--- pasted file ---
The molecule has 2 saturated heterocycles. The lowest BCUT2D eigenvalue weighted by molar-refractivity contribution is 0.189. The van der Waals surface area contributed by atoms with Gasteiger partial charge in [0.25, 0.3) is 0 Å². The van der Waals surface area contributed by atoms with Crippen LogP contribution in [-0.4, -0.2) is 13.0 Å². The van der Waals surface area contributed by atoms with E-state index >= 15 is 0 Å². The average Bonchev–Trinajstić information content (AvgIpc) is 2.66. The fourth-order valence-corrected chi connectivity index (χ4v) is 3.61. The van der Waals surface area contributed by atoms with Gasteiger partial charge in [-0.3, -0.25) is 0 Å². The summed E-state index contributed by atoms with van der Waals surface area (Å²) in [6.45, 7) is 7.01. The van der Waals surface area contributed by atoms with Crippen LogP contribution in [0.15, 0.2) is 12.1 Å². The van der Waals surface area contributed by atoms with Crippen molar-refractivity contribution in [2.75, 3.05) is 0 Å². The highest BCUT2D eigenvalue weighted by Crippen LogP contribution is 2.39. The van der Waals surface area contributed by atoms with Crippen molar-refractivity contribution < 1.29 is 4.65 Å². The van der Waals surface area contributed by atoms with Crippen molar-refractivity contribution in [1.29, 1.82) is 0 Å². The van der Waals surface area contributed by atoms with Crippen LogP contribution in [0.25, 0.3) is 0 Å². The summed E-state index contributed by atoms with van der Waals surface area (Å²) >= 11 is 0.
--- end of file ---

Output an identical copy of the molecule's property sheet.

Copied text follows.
The molecule has 2 saturated heterocycles. The lowest BCUT2D eigenvalue weighted by molar-refractivity contribution is 0.189. The van der Waals surface area contributed by atoms with Gasteiger partial charge in [0.25, 0.3) is 0 Å². The van der Waals surface area contributed by atoms with Crippen LogP contribution in [-0.4, -0.2) is 13.0 Å². The van der Waals surface area contributed by atoms with E-state index >= 15 is 0 Å². The average Bonchev–Trinajstić information content (AvgIpc) is 2.66. The fourth-order valence-corrected chi connectivity index (χ4v) is 3.61. The van der Waals surface area contributed by atoms with Gasteiger partial charge in [-0.3, -0.25) is 0 Å². The summed E-state index contributed by atoms with van der Waals surface area (Å²) in [6.45, 7) is 7.01. The van der Waals surface area contributed by atoms with Crippen LogP contribution in [0.15, 0.2) is 12.1 Å². The van der Waals surface area contributed by atoms with Crippen molar-refractivity contribution in [2.75, 3.05) is 0 Å². The highest BCUT2D eigenvalue weighted by Crippen LogP contribution is 2.39. The van der Waals surface area contributed by atoms with Crippen molar-refractivity contribution < 1.29 is 4.65 Å². The van der Waals surface area contributed by atoms with Crippen molar-refractivity contribution in [1.29, 1.82) is 0 Å². The van der Waals surface area contributed by atoms with Crippen LogP contribution in [0.25, 0.3) is 0 Å². The summed E-state index contributed by atoms with van der Waals surface area (Å²) >= 11 is 0.